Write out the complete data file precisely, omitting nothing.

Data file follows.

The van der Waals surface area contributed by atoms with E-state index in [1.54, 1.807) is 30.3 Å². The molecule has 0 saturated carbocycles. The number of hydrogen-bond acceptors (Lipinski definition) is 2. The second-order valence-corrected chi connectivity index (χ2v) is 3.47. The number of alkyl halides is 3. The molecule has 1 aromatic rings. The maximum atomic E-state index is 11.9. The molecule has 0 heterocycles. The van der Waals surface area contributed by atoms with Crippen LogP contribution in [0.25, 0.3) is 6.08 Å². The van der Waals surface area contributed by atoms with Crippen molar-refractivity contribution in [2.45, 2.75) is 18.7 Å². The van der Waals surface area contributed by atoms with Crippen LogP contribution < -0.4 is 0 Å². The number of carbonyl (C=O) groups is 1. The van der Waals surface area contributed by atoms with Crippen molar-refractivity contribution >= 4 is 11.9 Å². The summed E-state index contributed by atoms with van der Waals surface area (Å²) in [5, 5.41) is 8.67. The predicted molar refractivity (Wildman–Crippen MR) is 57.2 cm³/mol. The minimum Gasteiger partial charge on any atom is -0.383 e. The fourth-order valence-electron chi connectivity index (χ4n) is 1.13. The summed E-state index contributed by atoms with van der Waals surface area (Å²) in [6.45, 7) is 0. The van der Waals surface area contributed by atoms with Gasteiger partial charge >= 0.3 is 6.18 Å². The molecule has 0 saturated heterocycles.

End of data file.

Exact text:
The van der Waals surface area contributed by atoms with E-state index in [1.54, 1.807) is 30.3 Å². The molecule has 0 saturated carbocycles. The number of hydrogen-bond acceptors (Lipinski definition) is 2. The second-order valence-corrected chi connectivity index (χ2v) is 3.47. The number of alkyl halides is 3. The molecule has 1 aromatic rings. The maximum atomic E-state index is 11.9. The molecule has 0 heterocycles. The van der Waals surface area contributed by atoms with Crippen LogP contribution in [0.25, 0.3) is 6.08 Å². The van der Waals surface area contributed by atoms with Crippen molar-refractivity contribution in [2.45, 2.75) is 18.7 Å². The van der Waals surface area contributed by atoms with Crippen LogP contribution < -0.4 is 0 Å². The number of carbonyl (C=O) groups is 1. The van der Waals surface area contributed by atoms with Crippen molar-refractivity contribution >= 4 is 11.9 Å². The summed E-state index contributed by atoms with van der Waals surface area (Å²) in [5, 5.41) is 8.67. The predicted molar refractivity (Wildman–Crippen MR) is 57.2 cm³/mol. The minimum Gasteiger partial charge on any atom is -0.383 e. The fourth-order valence-electron chi connectivity index (χ4n) is 1.13. The summed E-state index contributed by atoms with van der Waals surface area (Å²) in [6.45, 7) is 0. The van der Waals surface area contributed by atoms with Gasteiger partial charge >= 0.3 is 6.18 Å². The molecule has 0 saturated heterocycles.